Press Release

Ventura County nurses and health care professionals to hold vigil highlighting issues that jeopardize patient care

Group of six nurses standing side-by-side inside hospital

RNs and health care professionals demand improved conditions to retain and recruit experienced staff

Registered nurses and health care professionals who work with the County of Ventura in Ventura, Calif., will hold a vigil on Tuesday, Feb. 28, to demand county management address ongoing staffing and retention problems which have intensified over the past few months and jeopardize patient care, announced California Nurses Association/National Nurses United (CNA/NNU) today.

“Nurses and health care professionals have been demanding that county administrators address staff recruitment and retention problems,” said Gina Parcon, an ICU RN at Santa Paula Hospital. “The current nursing and health care staff is stretched beyond our limits and yet is continuously being asked to do more and more with less resources and people. We know the County of Ventura has the resources to provide for safe staffing levels and provide compensation and benefits that will attract a new generation of nurses and health care worker talent for this community. Then we can provide the best and safest possible patient care.”

  • What: RNs and health care professionals hold vigil to demand improved conditions for safe patient care
  • When: Tuesday, Feb. 28 at 6 p.m.
  • Where: Ventura County Medical Center, 300 Hillmont Ave., Ventura (Corner of Loma Vista and Hillmont)

Due to chronic short staffing nurses and health care professionals are not getting their meal or rest breaks. Numerous studies show that nurses and health care professionals who are fatigued are more likely to miss important cues when assessing their patients and make errors when providing care. Nurses and other health care professionals are also being assigned to units where they do not normally work, which means they are working outside of their scope of practice and expertise.

Ventura County is currently far behind community standards for pay and benefits, which makes it difficult to recruit and retain nurses and other health care professionals and is contributing to the exodus of RNs and other health care workers. They are calling on the county to address this disparity in order to recruit and retain experienced nurses and health care professionals.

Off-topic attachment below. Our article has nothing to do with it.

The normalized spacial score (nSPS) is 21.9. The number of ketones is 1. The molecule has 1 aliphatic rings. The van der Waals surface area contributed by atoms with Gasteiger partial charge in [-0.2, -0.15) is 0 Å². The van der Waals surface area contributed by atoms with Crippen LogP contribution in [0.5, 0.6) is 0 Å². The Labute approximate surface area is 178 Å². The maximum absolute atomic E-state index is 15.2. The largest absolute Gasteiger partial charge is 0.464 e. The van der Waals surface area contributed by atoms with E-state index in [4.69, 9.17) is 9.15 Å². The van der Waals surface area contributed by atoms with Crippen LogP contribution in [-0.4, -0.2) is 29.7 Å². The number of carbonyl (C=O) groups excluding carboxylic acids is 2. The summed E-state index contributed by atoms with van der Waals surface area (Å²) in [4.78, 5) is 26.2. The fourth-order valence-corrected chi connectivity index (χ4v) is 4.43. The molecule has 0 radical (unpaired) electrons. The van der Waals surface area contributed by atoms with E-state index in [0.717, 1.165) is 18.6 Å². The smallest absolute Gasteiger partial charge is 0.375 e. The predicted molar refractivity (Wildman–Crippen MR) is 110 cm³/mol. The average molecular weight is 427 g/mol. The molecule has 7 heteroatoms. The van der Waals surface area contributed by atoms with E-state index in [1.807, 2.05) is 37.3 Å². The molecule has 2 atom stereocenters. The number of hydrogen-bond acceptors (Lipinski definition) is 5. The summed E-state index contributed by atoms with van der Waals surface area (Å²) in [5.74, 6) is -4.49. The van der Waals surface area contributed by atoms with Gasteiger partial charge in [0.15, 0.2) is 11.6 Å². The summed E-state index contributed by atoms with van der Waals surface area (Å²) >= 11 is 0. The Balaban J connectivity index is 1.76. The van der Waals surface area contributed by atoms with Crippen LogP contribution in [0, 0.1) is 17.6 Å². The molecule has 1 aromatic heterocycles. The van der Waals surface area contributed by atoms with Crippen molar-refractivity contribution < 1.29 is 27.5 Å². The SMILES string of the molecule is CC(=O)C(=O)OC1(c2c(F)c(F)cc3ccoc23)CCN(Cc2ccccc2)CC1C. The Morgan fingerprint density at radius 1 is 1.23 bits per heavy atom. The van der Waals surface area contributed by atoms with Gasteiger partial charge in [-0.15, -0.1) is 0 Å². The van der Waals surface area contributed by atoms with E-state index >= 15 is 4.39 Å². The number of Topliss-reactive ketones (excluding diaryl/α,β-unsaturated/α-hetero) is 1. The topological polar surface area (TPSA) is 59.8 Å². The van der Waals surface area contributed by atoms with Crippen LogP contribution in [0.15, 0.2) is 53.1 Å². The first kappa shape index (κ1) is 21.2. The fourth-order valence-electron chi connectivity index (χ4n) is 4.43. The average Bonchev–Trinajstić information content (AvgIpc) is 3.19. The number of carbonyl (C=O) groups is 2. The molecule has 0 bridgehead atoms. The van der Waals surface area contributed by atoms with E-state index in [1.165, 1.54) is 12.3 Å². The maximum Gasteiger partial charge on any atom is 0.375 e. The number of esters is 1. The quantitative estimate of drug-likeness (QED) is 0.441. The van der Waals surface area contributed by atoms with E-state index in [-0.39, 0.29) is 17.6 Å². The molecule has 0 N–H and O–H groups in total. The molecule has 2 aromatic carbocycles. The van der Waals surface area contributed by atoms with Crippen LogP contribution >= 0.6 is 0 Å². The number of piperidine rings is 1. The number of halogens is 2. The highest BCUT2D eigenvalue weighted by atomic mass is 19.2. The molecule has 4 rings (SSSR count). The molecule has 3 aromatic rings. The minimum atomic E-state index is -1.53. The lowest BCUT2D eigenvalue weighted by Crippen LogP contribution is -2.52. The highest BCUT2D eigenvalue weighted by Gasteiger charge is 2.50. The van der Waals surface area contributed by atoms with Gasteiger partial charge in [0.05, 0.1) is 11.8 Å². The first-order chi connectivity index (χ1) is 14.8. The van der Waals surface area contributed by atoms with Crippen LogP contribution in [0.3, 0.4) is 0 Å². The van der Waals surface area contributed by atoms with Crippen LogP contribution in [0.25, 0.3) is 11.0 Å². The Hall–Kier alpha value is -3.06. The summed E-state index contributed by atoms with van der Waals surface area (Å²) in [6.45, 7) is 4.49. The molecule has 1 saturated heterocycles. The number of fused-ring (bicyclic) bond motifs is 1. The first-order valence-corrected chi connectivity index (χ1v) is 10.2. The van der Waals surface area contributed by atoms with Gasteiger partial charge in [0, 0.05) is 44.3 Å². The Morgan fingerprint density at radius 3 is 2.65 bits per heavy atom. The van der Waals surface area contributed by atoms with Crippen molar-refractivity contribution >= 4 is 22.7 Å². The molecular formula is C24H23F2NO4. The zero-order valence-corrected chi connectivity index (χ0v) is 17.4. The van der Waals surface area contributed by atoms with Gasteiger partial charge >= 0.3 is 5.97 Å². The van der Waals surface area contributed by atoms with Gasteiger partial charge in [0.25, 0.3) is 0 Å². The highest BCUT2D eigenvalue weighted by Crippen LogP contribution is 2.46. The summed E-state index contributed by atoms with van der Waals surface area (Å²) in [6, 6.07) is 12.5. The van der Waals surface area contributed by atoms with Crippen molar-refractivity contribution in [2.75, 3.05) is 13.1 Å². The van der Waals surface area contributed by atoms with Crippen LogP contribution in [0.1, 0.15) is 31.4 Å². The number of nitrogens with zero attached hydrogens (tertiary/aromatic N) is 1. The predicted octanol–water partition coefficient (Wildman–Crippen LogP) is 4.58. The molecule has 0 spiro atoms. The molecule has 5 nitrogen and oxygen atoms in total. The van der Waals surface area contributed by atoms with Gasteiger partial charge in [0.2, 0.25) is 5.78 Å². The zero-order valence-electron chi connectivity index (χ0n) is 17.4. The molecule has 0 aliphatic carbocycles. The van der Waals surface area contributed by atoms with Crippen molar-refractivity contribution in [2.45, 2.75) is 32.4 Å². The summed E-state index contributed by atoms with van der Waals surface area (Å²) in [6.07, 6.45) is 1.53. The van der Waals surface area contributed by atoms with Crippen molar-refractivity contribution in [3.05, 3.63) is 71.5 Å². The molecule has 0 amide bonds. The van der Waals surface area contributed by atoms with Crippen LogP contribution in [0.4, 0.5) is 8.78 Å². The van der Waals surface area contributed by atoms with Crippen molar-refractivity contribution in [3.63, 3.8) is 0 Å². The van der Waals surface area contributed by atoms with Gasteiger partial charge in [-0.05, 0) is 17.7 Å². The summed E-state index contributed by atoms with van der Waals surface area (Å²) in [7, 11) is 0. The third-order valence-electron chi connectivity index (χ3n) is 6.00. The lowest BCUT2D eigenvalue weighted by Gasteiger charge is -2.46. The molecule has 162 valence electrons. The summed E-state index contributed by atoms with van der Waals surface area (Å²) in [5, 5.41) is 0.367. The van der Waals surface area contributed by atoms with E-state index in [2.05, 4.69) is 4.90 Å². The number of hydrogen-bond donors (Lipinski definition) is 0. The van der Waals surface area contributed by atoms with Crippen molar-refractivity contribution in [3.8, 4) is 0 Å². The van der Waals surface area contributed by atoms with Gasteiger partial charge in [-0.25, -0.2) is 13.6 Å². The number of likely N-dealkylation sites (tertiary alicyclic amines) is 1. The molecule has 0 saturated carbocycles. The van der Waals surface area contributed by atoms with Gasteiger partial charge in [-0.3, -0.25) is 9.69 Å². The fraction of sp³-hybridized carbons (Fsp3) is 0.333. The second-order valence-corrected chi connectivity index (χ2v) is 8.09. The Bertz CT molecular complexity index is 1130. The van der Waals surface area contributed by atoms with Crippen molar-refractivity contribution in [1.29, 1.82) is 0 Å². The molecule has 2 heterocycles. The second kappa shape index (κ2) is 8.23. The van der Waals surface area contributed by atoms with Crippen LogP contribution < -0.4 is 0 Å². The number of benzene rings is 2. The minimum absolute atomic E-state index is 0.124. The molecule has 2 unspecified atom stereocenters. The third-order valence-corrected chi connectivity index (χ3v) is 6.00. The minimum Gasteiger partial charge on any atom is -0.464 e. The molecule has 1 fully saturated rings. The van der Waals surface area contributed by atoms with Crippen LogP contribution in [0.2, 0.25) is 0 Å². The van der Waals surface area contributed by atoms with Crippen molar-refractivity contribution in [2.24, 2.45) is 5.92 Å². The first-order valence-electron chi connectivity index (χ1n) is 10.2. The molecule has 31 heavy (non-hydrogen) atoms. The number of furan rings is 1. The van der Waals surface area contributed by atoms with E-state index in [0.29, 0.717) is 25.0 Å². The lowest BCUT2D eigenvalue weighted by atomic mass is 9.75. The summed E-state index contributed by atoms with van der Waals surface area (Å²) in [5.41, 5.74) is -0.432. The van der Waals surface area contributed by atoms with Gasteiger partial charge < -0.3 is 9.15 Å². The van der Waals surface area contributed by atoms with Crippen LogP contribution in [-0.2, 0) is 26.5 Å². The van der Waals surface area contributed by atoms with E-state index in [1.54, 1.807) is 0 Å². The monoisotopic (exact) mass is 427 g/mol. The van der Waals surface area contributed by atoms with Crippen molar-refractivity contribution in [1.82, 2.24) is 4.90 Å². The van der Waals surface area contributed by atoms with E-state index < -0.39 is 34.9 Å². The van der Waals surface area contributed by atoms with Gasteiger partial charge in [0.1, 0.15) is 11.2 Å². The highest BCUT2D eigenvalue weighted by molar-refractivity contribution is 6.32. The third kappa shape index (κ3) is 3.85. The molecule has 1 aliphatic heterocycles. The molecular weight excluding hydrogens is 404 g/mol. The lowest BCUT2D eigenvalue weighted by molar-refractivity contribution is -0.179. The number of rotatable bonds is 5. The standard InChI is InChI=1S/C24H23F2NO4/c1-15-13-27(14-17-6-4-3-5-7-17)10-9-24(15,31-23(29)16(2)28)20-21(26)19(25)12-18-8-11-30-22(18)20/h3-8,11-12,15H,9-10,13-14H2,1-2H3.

Nurses and health care professionals report numerous incidences of retaliation when they speak out about patient safety issues, such as RNs or other health care professionals being asked to work outside of their scope of practice or the failure of the county to follow basic workplace violence prevention plans, leaving nurses, health care staff and patients vulnerable.

“We care for the public every day in our Ventura County facilities and that means we are also patient advocates and the first line of defense against disease,” said Shane Steelman, a technician in the inpatient psychiatric unit. “We demand Ventura County administration reach a settlement for a new union contract that improves patient care standards. With a strong contract, we can recruit and retain the dedicated and experienced nurse and health care staff needed to provide the quality care our patients need.”

The nurses and health care workers’ contract expires on March 17, 2023. Negotiations are currently underway.

Nurses and health care professionals participating in the vigil include RNs, physician assistants, LVNs, technologists, nurse practitioners, and other vital frontline public health staff across Ventura County’s many clinics, hospitals, and health service sites.

CNA represents more than 700 nurses and health care professionals with the County of Ventura.

The California Nurses Association/National Nurses United is the largest and fastest-growing union and professional association of registered nurses in the nation with 100,000 members in more than 200 facilities throughout California and nearly 225,000 RNs nationwide.